Bull Shoals Dam, which fuels Arkansas’ world-famous White River trout fishery, contains eight turbines, and at any given time, zero turbines, all eight, or any number in-between might be running for power generation. The result is a river that can fluctuate several feet and vary enormously in character from day to day and sometimes from hour to hour.
Seldom changing is that fact that excellent fishing opportunities for rainbow and brown trout exist, and during late winter and early spring, you normally can do very well by casting Rebel Minnows.
Tailwaters typically change far less in temperature though the seasons than do free-flowing rivers, so the trout will readily feed on “moving baits” like Rebel Minnows even when the air temperature is quite cold. The fish also relate well to minnow imitations this time of year because they feed extensively on shiners, sculpins and other fish forage with other food sources being less available.
The same general minnow casting strategies work for a broad range of water conditions. You just have to vary the size of minnow you throw and pick your areas based on the flow.
If the water is “off” with only the prescribed minimum flow coming through the dam, a TD47 Tracdown Ghost Minnow or TD50 Tracdown Minnow, both about 2 ½ inches long, work wonderfully. Brown trout, especially bigger ones, tend to lay low under these conditions, so stocker rainbows typically prevail. Fish are apt to be stacked up in any deep area where you find current.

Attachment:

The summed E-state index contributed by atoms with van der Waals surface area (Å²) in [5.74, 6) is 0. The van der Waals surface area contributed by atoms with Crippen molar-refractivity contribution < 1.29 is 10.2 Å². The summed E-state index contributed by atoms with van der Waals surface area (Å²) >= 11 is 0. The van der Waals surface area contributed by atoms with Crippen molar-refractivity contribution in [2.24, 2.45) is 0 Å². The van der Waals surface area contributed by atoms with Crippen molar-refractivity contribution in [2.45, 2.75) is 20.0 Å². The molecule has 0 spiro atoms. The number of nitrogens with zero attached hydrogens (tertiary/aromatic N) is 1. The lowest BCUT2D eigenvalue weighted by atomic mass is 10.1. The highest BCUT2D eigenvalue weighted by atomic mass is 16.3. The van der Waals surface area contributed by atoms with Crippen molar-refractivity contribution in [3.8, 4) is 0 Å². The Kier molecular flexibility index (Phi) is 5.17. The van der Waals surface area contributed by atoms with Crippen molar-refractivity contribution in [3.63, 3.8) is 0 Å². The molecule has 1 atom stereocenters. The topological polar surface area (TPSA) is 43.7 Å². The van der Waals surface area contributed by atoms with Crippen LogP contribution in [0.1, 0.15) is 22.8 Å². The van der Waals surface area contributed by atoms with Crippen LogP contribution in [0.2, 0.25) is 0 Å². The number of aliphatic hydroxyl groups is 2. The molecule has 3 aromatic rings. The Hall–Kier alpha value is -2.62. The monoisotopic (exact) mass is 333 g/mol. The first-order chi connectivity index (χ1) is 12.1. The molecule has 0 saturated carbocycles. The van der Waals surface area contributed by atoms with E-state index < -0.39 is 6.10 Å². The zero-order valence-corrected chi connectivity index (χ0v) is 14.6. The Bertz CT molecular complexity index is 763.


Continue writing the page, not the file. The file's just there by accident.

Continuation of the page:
Given moderate flows, which on the White River means one to three generators running, a 3-½ inch TD10 becomes a better tool. Catch numbers tend to go down a bit with the larger minnow, but you’re more likely to have larger rainbows and some quality browns in the mix. The fish move to the tops of current-swept gravel bars in higher water and hold along the edges of eddies where they can ambush food in the current.
Heavier flows call for bigger baits, and casts must be more precise. Again, catch numbers tend to go down, but high flows provide the best chance to catch a really big brown trout on a minnow lure. Because no larger Rebel Minnow is a sinker, it’s necessary to add a couple of split shot to the line or lead strips to the belly of the lure to get down to the fish in the stronger water. Well defined eddies behind downed trees, within cut banks and behind structures such as jetties or docks become extra important with high flows.
At any level and with any Rebel Minnow, vary your presentations until you figure out how the fish want the lure moving that day.